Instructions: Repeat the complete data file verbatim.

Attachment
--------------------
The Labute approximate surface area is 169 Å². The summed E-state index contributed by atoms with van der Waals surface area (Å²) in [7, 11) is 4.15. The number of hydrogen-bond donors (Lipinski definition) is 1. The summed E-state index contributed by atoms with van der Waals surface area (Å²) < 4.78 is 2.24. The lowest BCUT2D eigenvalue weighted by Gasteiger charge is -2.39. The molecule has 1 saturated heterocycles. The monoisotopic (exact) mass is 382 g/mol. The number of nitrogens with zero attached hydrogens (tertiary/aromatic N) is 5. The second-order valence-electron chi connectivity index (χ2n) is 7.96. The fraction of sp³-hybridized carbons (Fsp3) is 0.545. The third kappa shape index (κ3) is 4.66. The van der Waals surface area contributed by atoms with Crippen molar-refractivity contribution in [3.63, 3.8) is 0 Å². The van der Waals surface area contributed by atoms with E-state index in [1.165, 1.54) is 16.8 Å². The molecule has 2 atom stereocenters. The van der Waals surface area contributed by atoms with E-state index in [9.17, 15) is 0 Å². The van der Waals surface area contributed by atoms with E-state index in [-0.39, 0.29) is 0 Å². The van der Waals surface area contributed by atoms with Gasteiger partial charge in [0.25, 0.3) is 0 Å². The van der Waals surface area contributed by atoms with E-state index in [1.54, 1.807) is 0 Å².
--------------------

The Labute approximate surface area is 169 Å². The summed E-state index contributed by atoms with van der Waals surface area (Å²) in [7, 11) is 4.15. The number of hydrogen-bond donors (Lipinski definition) is 1. The summed E-state index contributed by atoms with van der Waals surface area (Å²) < 4.78 is 2.24. The lowest BCUT2D eigenvalue weighted by Gasteiger charge is -2.39. The molecule has 1 saturated heterocycles. The monoisotopic (exact) mass is 382 g/mol. The number of nitrogens with zero attached hydrogens (tertiary/aromatic N) is 5. The second-order valence-electron chi connectivity index (χ2n) is 7.96. The fraction of sp³-hybridized carbons (Fsp3) is 0.545. The third kappa shape index (κ3) is 4.66. The van der Waals surface area contributed by atoms with Crippen molar-refractivity contribution in [3.63, 3.8) is 0 Å². The van der Waals surface area contributed by atoms with E-state index in [1.165, 1.54) is 16.8 Å². The molecule has 2 atom stereocenters. The van der Waals surface area contributed by atoms with E-state index in [9.17, 15) is 0 Å². The van der Waals surface area contributed by atoms with E-state index in [-0.39, 0.29) is 0 Å². The van der Waals surface area contributed by atoms with Gasteiger partial charge in [0.25, 0.3) is 0 Å². The van der Waals surface area contributed by atoms with E-state index in [1.54, 1.807) is 0 Å².